VMEN: Archie Madekwe
Meet the South London native starring in See, a new dystopian TV series available on Apple+.
This article appears in the pages of VMAN43: Overdrive on newsstands March 12. Pre-order your copy at shop.vmagazine.com.
In the Apple+ series See, humans have lost their sight. Forced to find new means of survival sans vision, mankind looks very different. But like any good sci-fi, the show raises questions about how it might mirror our present reality. For star Archie Madekwe, the links between the show’s dystopian premise and real life were clear. “I had such a visceral sense of what this world was—more so than with any other script,” Madekwe says. “[It got me thinking] about whether the same issues [we have now] would come up if humans were given the opportunity to start over afresh.”
Darkness is a throughline of the 24-year-old’s 2019 credits, which range from playing a French revolutionary in the BBC’s recent Les Misérables revival to a doomed tourist in Ari Aster’s Midsommar. But the South London native had arguably proven his mettle before these, dropping out of his performing arts high school to act on stage. “There’s nothing that teaches you about [acting] other than just doing it,” he says. “There’s no situation that can turn up at school…where you’re potentially naked with one other person as hundreds of people are staring at you, while you are trying to create something intimate and real.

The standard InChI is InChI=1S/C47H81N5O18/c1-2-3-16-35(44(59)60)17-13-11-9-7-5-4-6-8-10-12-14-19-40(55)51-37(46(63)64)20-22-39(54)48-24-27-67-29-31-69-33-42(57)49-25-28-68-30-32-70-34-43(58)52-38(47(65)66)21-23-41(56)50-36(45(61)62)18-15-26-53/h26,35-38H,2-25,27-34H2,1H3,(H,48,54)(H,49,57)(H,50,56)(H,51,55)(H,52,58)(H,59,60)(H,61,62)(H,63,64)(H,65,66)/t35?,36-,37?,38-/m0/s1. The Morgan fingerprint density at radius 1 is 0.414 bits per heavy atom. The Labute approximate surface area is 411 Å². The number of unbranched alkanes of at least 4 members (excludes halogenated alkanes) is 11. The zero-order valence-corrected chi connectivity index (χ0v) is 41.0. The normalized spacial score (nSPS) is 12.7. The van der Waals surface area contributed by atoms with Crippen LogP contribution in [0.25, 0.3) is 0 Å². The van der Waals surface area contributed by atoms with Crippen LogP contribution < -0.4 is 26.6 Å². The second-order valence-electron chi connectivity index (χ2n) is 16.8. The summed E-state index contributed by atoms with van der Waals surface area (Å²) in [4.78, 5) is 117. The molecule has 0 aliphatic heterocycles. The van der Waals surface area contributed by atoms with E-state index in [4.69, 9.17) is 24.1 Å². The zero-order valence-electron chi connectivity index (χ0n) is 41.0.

Along the way, Madekwe clocked institutional barriers to acting in the U.K. “Especially as a person of color, it is difficult to get into certain rooms,” he says. “[The schools are] almost [seen as] this stamp of approval on your head, [signifying] that you are a serious actor and you should be taken seriously. It’s very selective and elitist, and very expensive.”
Clearly Madekwe is an exception to the rule, having found his way to a number of prestigious sets without a fancy drama degree. Despite returning to complex sci-fi storytelling this year with Voyagers, helmed by Neil Burger of the Divergent franchise, Madekwe believes you don’t need a high production value to prove your craft: To those hoping to get a foot in the industry’s door, he recommends equal opportunity platforms like Instagram and YouTube. Judging by Madekwe’s flourishing career, and his attitude of gratitude, the struggle is worth the reward: “[As actors], we’re so lucky to do the job that we do. Because we get to learn something new every day.”